TORONTO (CP) - Hockey remains king in Canada but a national survey shows pro football is the No. 2 sport among Canadians and the CFL is favoured by more people than the NFL.
Reginald Bibby, a professor of sociology at the University of Lethbridge, conducted the survey that was completed in November 2005. It showed 30 per cent of Canadians follow the NHL - unchanged from 2000 but a drop from just under 40 per cent in the 1990s. Interest in professional football, however, was at 24 per cent, an increase of four per cent over the past five years.
Nineteen per cent of Canadians said they follow the CFL, compared to 13 per cent for the NFL. That's a surprising finding, considering the CFL has routinely found ways to shoot itself in the foot over the years while expanding television coverage has resulted in more NFL games being broadcast, thus making it easier for Canadian fans to tune in.
"I think we underestimate the extent which the CFL is imbedded in Canadian culture," Bibby said. "The thing that has really surprised me has been that one would simply expect the CFL to be overrun by the NFL.
"The fact that it has been able to hang in there I think goes back to having really underestimated the extent to which the CFL is much more than football. The interest was still there even when the league was floundering in the 1990s."
Increased interest in pro football has been due primarily a significant jump in the number of CFL fans in Quebec - from four per cent in 1990 when the city was minus a pro franchise - to 17 per cent presently. While the relocation of the Baltimore Stallions to Montreal in 1996 has helped boost football interest in Quebec, the province has also experienced a real boon at the grassroots level, meaning more youngsters are playing the sport and developing a love for it.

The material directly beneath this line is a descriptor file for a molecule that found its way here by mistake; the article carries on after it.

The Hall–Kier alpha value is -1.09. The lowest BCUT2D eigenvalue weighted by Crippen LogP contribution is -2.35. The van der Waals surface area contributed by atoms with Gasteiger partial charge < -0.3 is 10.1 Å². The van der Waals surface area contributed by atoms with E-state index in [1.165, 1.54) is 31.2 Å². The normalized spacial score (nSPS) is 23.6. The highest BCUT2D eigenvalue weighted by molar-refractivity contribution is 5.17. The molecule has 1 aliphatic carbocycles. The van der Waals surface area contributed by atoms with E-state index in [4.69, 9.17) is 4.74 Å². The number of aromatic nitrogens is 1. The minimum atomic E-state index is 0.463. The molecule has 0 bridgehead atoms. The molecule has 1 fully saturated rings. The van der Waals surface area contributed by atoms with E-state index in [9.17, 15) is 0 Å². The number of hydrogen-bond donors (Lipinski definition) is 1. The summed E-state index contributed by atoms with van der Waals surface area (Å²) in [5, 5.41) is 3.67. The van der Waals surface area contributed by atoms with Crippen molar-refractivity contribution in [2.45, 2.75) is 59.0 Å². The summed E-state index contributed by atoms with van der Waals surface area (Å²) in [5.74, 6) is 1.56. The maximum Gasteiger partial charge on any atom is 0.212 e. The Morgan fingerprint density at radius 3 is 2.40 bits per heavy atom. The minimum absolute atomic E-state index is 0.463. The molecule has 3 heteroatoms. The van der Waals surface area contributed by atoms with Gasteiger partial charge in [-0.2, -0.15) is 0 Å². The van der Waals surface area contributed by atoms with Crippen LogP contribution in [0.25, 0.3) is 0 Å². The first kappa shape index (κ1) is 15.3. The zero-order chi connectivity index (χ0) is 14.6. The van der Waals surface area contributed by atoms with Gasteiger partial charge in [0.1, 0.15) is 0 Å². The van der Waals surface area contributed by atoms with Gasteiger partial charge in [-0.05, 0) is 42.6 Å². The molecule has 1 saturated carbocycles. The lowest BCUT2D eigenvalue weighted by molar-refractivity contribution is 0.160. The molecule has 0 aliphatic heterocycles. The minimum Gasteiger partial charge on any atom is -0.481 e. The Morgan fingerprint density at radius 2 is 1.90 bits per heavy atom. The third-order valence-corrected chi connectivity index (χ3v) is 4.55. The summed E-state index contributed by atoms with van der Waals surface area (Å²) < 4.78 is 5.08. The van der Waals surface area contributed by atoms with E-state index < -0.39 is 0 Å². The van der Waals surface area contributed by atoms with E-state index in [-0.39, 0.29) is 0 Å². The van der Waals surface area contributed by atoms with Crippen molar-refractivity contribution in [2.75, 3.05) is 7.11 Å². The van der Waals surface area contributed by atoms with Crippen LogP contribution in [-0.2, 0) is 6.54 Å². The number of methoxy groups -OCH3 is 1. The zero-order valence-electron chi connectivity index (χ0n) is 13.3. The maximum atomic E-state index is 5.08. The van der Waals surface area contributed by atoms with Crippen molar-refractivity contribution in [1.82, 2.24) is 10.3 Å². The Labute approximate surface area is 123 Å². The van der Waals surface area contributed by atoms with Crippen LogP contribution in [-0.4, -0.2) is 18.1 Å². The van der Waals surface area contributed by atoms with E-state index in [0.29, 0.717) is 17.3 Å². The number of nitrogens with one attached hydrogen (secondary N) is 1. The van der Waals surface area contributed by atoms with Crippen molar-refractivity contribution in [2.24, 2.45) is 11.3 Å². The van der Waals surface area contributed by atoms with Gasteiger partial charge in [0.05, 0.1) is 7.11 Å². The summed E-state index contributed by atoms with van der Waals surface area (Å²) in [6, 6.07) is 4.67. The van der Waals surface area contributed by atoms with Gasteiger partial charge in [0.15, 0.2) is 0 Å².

Bibby doesn't expect football will ever overtake hockey as the sport of preference among Canadians. But he said another reason for its popularity nationwide is accessibility. Fans have a much easier time getting tickets to CFL games than they do for NHL contests.<
"In cities like Calgary, the NHL games are sold out and it creates the sense that people are more interested than they ever were," Bibby said. "But the reality is unless you have a corporate ticket coming your way, you really can't afford to get to many games.
"The fact of the matter is hockey has become much more of an exclusive sport than we really thought, whereas the CFL is something people can readily access. Someone who has a couple of kids who wants to go to a Calgary or Edmonton (CFL) game out here has no problem doing that."<
Bibby's survey also found interest in major league baseball - at just under 30 per cent when the Toronto Blue Jays were winning World Series titles in the early 1990s - has dropped to just 13 per cent. Even figure skating, long a sport with a strong national following, has seen its fan base drop to 13 per cent from 20 per cent in 2000.
Canadian interest in the NBA is currently at seven per cent nationally and six per cent in B.C., down from 12 per cent in 1995 when the Vancouver Grizzlies were in operation. In Ontario, where the Toronto Raptors are based, 10 per cent say they follow the NBA, unchanged from 2000.
The survey was conducted by mail with 2,400 Canadians participating. The sample provided results that are accurate within approximately three percentage points of the population figures, 19 times in 20.<
Bibby, an Edmonton native, has been monitoring Canadian social trends since the mid-1970s. He has written 10 books with his most recent, titled The Boomer Factor: What Canada's Most Famous Generation is Leaving Behind, due to be released later this summer.
The decline in interest in the NHL has been most pronounced in Quebec and western Canada, with Bibby suggesting that's a reflection of the departure of both the Quebec Nordiques and Winnipeg Jets. However, interest remains very high in Calgary and Edmonton (around 40 per cent) as well as Vancouver, Toronto, and Ottawa (over 30 per cent each).
The survey provided a surprising revelation that the NHL's fan base in Montreal is the lowest of the six Canadian-based NHL cities at around 20 per cent.
The decrease of interest in major league baseball since 1990 has been pronounced in both Quebec (six per cent from 36 per cent) and Ontario (16 per cent from 36 per cent). The loss of the Expos and relative mediocrity of the Blue Jays would seem to be obvious contributing factors, according to the survey.